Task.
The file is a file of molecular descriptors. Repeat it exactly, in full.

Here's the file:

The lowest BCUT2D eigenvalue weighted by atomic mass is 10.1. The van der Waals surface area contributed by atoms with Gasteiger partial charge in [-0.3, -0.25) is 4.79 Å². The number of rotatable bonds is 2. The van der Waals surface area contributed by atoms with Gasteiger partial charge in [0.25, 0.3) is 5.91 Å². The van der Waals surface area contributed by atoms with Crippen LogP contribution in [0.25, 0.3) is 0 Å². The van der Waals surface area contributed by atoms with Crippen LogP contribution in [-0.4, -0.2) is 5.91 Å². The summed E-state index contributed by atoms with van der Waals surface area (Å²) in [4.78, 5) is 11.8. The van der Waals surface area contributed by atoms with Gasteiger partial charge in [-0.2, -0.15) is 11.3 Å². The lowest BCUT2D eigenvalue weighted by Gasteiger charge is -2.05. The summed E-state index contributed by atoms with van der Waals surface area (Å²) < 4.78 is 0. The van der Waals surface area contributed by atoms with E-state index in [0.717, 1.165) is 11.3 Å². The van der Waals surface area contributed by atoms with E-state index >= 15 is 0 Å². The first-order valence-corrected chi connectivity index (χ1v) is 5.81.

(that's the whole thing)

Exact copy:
The lowest BCUT2D eigenvalue weighted by atomic mass is 10.1. The van der Waals surface area contributed by atoms with Gasteiger partial charge in [-0.3, -0.25) is 4.79 Å². The number of rotatable bonds is 2. The van der Waals surface area contributed by atoms with Gasteiger partial charge in [0.25, 0.3) is 5.91 Å². The van der Waals surface area contributed by atoms with Crippen LogP contribution in [0.25, 0.3) is 0 Å². The van der Waals surface area contributed by atoms with Crippen LogP contribution in [-0.4, -0.2) is 5.91 Å². The summed E-state index contributed by atoms with van der Waals surface area (Å²) in [4.78, 5) is 11.8. The van der Waals surface area contributed by atoms with Gasteiger partial charge in [-0.2, -0.15) is 11.3 Å². The lowest BCUT2D eigenvalue weighted by Gasteiger charge is -2.05. The summed E-state index contributed by atoms with van der Waals surface area (Å²) < 4.78 is 0. The van der Waals surface area contributed by atoms with E-state index in [0.717, 1.165) is 11.3 Å². The van der Waals surface area contributed by atoms with E-state index >= 15 is 0 Å². The first-order valence-corrected chi connectivity index (χ1v) is 5.81.